Rev. Carol A. Prochaska (ret.)
February 3, 2013
Title: People of The Table
Scripture: Luke 4: 1-30
The return of Jesus to his hometown and his hometown synagogue starts out as a happy event. He is a known and familiar person. He is Joseph's son. Without exception these hometown folks have been speaking well of Jesus. Without exception they are amazed at the gracious words that come from his mouth. These are words of favor and blessing and hope - words underlined in love from God
But ALAS! The warm fuzzes fade away because something unforeseen takes place. The Jesus they think they know so well begins speaking to them as a prophet. This is not what they had anticipated. They are not interested in this Jesus. In unfamiliar territory they close off. Like the prophets before him Jesus speaks truth. Truth that can set his listeners free to see a bigger God and a bigger world if they will listen. But on this day they cannot or will not.
When they hear what the prophet Jesus is saying to them — this is the Jesus they don't know — they are filled with rage! They are so done with this Jesus, this unfamiliar Jesus, that they drive him out of town and try to heave him over a cliff.
Sadly and unfortunately what they know about Jesus is just enough to trick them into thinking they know all they need to know. If only they would have stayed with this unfamiliar Jesus just long enough to see what God was doing, to see what God might be revealing to them. It seems to me that their circumstances are not unlike settling for what we learned about Jesus in Sunday School. If, as an adult, all we have is our Sunday School Jesus then we are stuck with a limited and a childlike knowledge . The Apostle Paul has written: "When I was child, I thought as a child, I reasoned as a child. When I became an adult, I put an end to childish ways."
If we have grown up in the church and grown up with Jesus and the Jesus stories, we are at risk. It can be a challenging for us to learn from the Jesus we've never known. Some of you will have read the Marcus Borg, theologian, professor and author. Two of his books get at the idea of the familiar and the unfamiliar: Meeting Jesus Again for the First Time and The God We Never Knew. In this latter book he takes the reader of a journey from the distant, authoritative of God of our children to an adult understanding of God.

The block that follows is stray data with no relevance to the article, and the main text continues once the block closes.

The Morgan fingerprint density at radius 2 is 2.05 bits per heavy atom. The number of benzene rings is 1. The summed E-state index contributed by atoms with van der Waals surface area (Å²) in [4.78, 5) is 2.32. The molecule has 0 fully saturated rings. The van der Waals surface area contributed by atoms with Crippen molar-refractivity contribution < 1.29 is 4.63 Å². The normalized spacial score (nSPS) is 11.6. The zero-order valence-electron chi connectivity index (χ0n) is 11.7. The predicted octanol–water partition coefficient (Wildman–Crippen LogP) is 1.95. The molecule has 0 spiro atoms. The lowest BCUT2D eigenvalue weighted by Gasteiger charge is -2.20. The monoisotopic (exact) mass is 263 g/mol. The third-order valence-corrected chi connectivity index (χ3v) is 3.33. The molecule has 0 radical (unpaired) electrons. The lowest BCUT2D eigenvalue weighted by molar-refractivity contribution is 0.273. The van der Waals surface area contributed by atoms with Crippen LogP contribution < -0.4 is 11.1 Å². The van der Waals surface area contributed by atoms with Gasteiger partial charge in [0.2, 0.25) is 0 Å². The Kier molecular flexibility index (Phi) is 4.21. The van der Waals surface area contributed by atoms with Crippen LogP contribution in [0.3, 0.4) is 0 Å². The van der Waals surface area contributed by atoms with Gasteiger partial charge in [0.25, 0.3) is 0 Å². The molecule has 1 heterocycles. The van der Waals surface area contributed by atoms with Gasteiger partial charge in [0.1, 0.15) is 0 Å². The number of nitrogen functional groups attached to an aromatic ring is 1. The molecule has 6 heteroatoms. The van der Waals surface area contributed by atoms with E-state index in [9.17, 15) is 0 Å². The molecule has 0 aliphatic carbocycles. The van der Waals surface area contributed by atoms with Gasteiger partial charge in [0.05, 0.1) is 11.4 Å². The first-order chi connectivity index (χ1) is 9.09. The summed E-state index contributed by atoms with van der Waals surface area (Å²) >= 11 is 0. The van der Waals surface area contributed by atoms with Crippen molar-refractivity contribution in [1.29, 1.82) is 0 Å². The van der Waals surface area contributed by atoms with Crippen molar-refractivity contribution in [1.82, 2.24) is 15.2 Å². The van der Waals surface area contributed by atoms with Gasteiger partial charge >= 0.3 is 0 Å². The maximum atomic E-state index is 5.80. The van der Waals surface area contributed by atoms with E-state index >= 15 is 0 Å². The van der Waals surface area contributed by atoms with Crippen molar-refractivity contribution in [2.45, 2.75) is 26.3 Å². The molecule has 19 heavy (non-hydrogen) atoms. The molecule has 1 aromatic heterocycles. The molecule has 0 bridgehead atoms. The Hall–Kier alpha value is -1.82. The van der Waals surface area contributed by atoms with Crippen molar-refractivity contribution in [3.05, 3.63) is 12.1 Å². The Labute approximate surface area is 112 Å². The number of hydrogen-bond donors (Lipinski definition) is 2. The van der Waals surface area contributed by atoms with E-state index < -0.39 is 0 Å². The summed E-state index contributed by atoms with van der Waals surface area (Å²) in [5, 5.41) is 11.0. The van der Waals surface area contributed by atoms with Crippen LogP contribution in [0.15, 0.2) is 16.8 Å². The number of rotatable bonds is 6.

Some of you will have seen the world map in the January issue of the United Church Observer. The article that goes with this map is entitled: "A World of Difference." Only two pages in length, a full page and half is taken up by a colored map of the world known as Peter's Map. Peter's Map is not new; it came out in 1974. When it came out there was controversy. After all what was wrong with the old map of the world? Why not keep the familiar one we grew up? That well-known familiar map had been around a very long time! According to the Observer article it was created in 1569! Arno Peters, the creator of the Peter's Map, came to the realization that prevailing biases were based not just on skewed history but also on flawed geography. So using a formula he set about to provide a fairer picture of the world. The Observer article says: "the Peters map plays no favorites. It treats every nation honestly, realistically and fairly."
This morning we gathered around this Table. We remember that throughout Jesus' ministry he ate at table with anybody and everybody and the so-called nobodies. Jesus treated everyone honestly, realistically, and fairly. At this Table we remember Jesus at table was living and teaching God's in-breaking to reveal a new and different world.
Here we eat and drink with those who know what it is to unhook from the familiar and who know what it is to look for and to see the unforeseen. At this Table we are reminded, and we celebrate, that we are among the recipients of God's incredible goodness. So we can, and we will, go beyond the familiar into the unfamiliar where our God awaits us.